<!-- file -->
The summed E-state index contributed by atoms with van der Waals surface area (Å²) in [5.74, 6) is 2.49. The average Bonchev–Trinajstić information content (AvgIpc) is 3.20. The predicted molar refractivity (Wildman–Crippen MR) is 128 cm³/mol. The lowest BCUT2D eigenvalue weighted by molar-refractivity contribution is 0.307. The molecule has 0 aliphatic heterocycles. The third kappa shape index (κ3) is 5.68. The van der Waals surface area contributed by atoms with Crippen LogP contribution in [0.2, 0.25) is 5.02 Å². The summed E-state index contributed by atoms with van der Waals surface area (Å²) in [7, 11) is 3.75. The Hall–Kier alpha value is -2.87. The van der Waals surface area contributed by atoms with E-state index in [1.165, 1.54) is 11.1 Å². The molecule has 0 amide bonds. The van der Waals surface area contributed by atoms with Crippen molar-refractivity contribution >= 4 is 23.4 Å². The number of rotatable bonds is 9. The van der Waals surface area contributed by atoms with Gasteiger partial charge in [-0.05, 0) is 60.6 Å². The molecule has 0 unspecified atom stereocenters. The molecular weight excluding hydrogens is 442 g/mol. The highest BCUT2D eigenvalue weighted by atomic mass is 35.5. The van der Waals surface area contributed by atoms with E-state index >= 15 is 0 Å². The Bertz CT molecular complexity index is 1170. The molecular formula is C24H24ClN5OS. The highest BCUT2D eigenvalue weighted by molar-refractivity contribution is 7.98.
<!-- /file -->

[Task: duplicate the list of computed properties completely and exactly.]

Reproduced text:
The summed E-state index contributed by atoms with van der Waals surface area (Å²) in [5.74, 6) is 2.49. The average Bonchev–Trinajstić information content (AvgIpc) is 3.20. The predicted molar refractivity (Wildman–Crippen MR) is 128 cm³/mol. The lowest BCUT2D eigenvalue weighted by molar-refractivity contribution is 0.307. The molecule has 0 aliphatic heterocycles. The third kappa shape index (κ3) is 5.68. The van der Waals surface area contributed by atoms with Crippen LogP contribution in [0.2, 0.25) is 5.02 Å². The summed E-state index contributed by atoms with van der Waals surface area (Å²) in [7, 11) is 3.75. The Hall–Kier alpha value is -2.87. The van der Waals surface area contributed by atoms with E-state index in [1.165, 1.54) is 11.1 Å². The molecule has 0 amide bonds. The van der Waals surface area contributed by atoms with Crippen molar-refractivity contribution >= 4 is 23.4 Å². The number of rotatable bonds is 9. The van der Waals surface area contributed by atoms with Gasteiger partial charge in [-0.05, 0) is 60.6 Å². The molecule has 0 unspecified atom stereocenters. The molecular weight excluding hydrogens is 442 g/mol. The highest BCUT2D eigenvalue weighted by atomic mass is 35.5. The van der Waals surface area contributed by atoms with E-state index >= 15 is 0 Å². The Bertz CT molecular complexity index is 1170. The molecular formula is C24H24ClN5OS. The highest BCUT2D eigenvalue weighted by molar-refractivity contribution is 7.98.